Toyota Sienna owners have reported 4 problems related to transmission fluid leaking (under the power train category).
Radiator failure resulting in coolant leakage in the transmission fluid and transmission is failing. I noticed my 2004 Toyota Sienna had some belt noise that got worse. The van was due for a water pump/timing belt change. Later the engine temperature gauge read high and after checking the fluids noticed the antifreeze level to be low and topped it up. A week later while driving on the highway steam started coming out of the hood. I noticed the pink fluid had also leaked out of a tube (looked like a relief tube) on the driver side. Radiator level was low. The transmission fuel looked pinkish and read about six inches above the max level on the dipstick. Trans fluid was milky pink, thick, and had grainy deposit. Took the van to the autoland dealer in springfield, NJ to diagnose the problem and to have the water pump and timing belt change at the same time. Had to leave the van overnight. I picked up the vehicle with a nearly $2000 bill for repairs (brakes, tire rotation, timing belt and water pump) other than changing the trans. Fluid or telling me what was wrong. Dealer said someone put additive to the fluid???. Note that only autoland had been servicing the vehicle. They refused to change the trans fluid. "I am not touching that. " the dealer said. I now know from a local trans repair shop that the radiator was leaking coolant into the trans fluid. A known problem with radiators on Toyota vehicles that had a recall. I never received notice of the recall. I now have an estimated $4,000 problem to replace the radiator and transmission that could have been prevented if autoland had done its job properly and not refused to change the trans. Fluid. I am very disappointed with Toyota and with autoland's service.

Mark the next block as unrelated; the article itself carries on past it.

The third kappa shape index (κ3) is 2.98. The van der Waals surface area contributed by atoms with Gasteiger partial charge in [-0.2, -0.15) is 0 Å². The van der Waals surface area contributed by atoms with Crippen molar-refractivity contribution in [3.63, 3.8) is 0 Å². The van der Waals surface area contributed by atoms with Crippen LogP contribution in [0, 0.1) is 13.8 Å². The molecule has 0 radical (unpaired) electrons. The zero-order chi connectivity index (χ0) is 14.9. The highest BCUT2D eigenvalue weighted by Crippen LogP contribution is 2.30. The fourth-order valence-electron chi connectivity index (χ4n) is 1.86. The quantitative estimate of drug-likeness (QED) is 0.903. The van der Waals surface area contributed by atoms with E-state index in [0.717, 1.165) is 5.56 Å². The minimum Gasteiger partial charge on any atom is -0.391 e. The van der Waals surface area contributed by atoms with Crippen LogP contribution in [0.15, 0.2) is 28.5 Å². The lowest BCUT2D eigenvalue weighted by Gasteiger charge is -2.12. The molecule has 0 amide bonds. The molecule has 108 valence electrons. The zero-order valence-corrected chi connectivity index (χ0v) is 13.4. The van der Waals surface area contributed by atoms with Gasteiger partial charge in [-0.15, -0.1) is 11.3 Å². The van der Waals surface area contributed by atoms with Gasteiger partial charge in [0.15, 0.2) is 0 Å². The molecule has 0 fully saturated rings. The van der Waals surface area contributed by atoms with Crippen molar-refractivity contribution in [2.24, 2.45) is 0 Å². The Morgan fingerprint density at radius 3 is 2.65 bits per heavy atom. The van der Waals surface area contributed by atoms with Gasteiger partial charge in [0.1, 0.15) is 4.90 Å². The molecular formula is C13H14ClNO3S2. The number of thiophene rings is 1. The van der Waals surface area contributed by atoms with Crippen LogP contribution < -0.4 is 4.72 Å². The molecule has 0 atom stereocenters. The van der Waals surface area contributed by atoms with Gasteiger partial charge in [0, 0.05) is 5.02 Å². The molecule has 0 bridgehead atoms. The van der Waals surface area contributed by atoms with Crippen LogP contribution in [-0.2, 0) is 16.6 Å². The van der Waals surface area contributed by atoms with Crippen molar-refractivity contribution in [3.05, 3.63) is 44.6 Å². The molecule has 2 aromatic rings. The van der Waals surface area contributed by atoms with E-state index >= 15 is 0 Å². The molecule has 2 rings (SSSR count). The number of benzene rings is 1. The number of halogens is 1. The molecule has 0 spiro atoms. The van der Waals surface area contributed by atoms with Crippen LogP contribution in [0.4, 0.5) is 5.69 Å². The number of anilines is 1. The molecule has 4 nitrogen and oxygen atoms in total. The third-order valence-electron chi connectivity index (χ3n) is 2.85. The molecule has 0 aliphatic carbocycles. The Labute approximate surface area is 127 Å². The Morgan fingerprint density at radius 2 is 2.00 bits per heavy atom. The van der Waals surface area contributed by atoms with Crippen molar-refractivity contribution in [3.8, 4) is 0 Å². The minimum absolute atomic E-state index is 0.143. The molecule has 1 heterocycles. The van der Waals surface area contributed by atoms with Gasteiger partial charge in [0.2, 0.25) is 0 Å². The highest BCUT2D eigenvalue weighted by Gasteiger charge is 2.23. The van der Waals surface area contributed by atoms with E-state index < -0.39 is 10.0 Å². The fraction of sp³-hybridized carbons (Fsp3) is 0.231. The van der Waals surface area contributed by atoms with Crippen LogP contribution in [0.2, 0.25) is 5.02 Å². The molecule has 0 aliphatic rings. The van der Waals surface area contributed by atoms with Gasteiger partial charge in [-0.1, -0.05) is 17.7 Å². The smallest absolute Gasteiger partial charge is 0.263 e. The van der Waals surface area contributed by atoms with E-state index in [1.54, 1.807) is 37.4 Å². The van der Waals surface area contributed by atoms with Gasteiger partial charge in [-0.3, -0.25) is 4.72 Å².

See all problems of the 2004 Toyota Sienna.
While merging onto another lane transmission down shifted on its own. Consumer applied the accelerator pedal and vehicle would not accelerate. Then, consumer noticed that the rpm gauge registered high on the dashboard. Consumer took vehicle to dealer for inspection, and mechanic determined that transmission fluid was leaking from underneath, and needed to be replaced. The other problem could not be duplicated by the mechanic. Consumer informed mechanic that this problem recurred and had not been resolved.
I had bought my van may 2,2003 with about 19,000 miles. On October 7, while driving about 30 mph, the vehicle started smoking. When I pulled into a parking stall, passerbyers were yelling that my car was on fire. Fire department extinguished the flames. An independent arson investigator said he found transmission fluid in the engine, and that it had probably been leaking since I purchased my van.
See all problems of the 2002 Toyota Sienna.
Fluid leak around the transmission pan gasket. Repaired 3 times by 2 different Toyota dealers. Easy job but maybe it is a deeper problem? transmission did not shift when cold for about 2 miles after the first and second time it was "fixed. " after the third time trying to stop the oil leak, they adjusted the throttle cable and now it seems to shift more normally in cold mornings. Since new, the left sliding manual door was hard to open from the inside. After 2 trips for "adjustments" the door is opening correctly.
See all problems of the 2000 Toyota Sienna.
|Problem Category||Number of Problems|
|Automatic Transmission problems||
|Power Train problems||
|Transmission Failure problems||
|Automatic Transmission Torque Converter problems||
|Transmission Noise problems||
|Transmission Solenoid problems||
|Transmission Gear Slipping problems||
|Transmission Not Engage problems||
|Automatic Transmission Control Module problems||
|Differential Unit problems||